I originally wrote letters to every one of the math teachers in the middle grades, saying I wanted to plan a citywide math night and I wanted to get them involved. I had teachers from three schools participate, initially out of curiosity. We also recently invited a couple of high school teachers to work with us in the fall to get high school kids from the math and computer clubs more involved in the Family Math Nights. They will also encourage the high school students to think about applying for our scholarships.

Another piece of advice for involving other teachers is that you don’t just go in and impose something on someone else. I really strive to create events that are co-planned, where everyone is buying in and everyone is contributing. I’m really convinced that change will happen when teachers are excited and they’re doing something they’re buying into. And their enthusiasm will then be caught by the kids. I guess you could say I’m trying to pass my passion on to others.

It was hard to get my foot in the door with some schools in Somerville though, because I don’t teach in that system. Getting the connection to the teachers and getting the news to the teachers is challenging, because I can’t depend on the system to provide the teachers with information. But, the principals at a couple of the schools have realized that this is a way to get funding for programs that they want to have and the teachers want to do. Those schools keep having teachers apply for our grants.

What advice would you give to a teacher about getting financial support for community programs?

We’ve used a newsletter for our fundraising. As a charity, I was also able to obtain a free copy of the latest census from the Chamber of Commerce. We’ve taken the Somerville census data and sorted it by occupation. Then we did a mailing to anyone who has a math- or science-related career to build a donor list. We got a small percentage to respond, but we ended up getting $6,000 or $7,000 donated. A couple of these people have ended up helping with a Family Math Night or even joined the board.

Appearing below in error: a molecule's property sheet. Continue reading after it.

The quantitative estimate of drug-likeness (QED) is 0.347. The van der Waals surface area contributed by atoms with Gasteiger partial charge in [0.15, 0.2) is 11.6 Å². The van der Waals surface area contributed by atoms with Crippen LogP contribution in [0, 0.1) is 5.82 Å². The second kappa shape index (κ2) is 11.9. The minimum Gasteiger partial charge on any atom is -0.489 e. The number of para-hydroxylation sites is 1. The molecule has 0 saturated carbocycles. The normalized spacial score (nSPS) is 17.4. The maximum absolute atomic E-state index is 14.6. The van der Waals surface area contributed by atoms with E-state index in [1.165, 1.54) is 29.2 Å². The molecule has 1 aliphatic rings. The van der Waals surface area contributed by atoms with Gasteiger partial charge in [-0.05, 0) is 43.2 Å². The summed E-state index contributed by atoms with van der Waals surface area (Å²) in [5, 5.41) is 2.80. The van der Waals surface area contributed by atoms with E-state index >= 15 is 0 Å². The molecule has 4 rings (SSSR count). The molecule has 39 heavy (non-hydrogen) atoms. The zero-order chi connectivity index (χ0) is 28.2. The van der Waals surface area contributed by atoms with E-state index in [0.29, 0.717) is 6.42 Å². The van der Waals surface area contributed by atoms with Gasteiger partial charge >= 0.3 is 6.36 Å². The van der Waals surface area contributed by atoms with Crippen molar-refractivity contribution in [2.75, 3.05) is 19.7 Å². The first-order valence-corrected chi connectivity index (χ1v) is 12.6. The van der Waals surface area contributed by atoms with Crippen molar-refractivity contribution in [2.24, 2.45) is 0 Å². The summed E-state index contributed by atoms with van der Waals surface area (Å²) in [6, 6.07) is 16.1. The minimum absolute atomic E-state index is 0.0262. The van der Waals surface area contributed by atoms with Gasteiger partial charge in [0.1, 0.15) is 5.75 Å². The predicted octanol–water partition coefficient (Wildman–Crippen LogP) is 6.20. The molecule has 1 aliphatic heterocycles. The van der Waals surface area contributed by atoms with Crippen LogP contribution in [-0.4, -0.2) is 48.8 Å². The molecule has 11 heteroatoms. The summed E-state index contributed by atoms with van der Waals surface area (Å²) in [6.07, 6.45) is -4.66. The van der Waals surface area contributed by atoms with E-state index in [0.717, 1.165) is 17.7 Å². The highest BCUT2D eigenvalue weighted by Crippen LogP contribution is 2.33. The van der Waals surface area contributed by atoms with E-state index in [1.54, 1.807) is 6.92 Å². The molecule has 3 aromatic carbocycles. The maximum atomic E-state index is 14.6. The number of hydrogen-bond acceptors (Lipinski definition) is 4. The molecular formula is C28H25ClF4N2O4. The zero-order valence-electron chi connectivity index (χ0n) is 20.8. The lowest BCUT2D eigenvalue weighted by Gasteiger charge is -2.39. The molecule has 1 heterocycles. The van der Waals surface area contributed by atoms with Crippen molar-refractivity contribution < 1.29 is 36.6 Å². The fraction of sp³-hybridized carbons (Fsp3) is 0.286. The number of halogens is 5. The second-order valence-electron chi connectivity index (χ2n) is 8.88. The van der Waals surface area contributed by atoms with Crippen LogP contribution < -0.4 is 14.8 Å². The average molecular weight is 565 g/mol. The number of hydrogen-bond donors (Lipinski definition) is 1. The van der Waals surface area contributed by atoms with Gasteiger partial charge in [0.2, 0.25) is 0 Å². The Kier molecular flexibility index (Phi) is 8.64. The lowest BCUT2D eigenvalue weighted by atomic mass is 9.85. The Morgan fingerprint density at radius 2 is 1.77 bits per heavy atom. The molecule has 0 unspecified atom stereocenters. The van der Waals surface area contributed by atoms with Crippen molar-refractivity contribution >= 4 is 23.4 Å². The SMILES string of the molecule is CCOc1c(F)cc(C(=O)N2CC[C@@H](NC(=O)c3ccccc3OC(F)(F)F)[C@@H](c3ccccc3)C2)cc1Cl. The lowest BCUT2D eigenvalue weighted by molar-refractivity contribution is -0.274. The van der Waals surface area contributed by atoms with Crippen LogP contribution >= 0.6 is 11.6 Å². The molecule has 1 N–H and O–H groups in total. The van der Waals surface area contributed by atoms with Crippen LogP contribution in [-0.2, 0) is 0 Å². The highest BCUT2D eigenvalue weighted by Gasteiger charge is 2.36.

I’ve also gotten used to asking people for help and being very blunt about not having money to spend. I’ve ended up funding some things myself, too, because I want whatever money I raise to go to the kids.

What advice would you give a teacher looking for support from local businesses?

We have a partnership with MathSoft, who gives all of our scholarship winners and finalists copies of MathCad. A friend of mine works at MathSoft and made the initial connection for us. We’ve had support from local businesses for Family Math Night by literally going to them and asking. We went from one end of town to the other, hitting every pizza shop, asking for a contribution. When we did the first Family Math Night, we had 60 pizzas, of which 50 had been donated. I think having the nonprofit status really helps because we can give them a copy of our 501(C)(3) form, which means that what they’re donating is tax deductible.

How do you think your experiences with community partnerships contribute to the advancement of mathematics reform?

Based on my experiences, I am convinced that real reform comes from within. It is very hard to “legislate” reform. When the teachers are excited about doing something and have the passion to make changes in their classroom, then the real reform will happen. The Somerville Mathematics Fund not only works with teachers in co-planning Family Math Nights, but it funds exciting ideas that teachers have to enrich their teaching of mathematics.

If you have any questions you would like to ask Erica Dakin Voolich about her experiences reaching out to the community, contact her at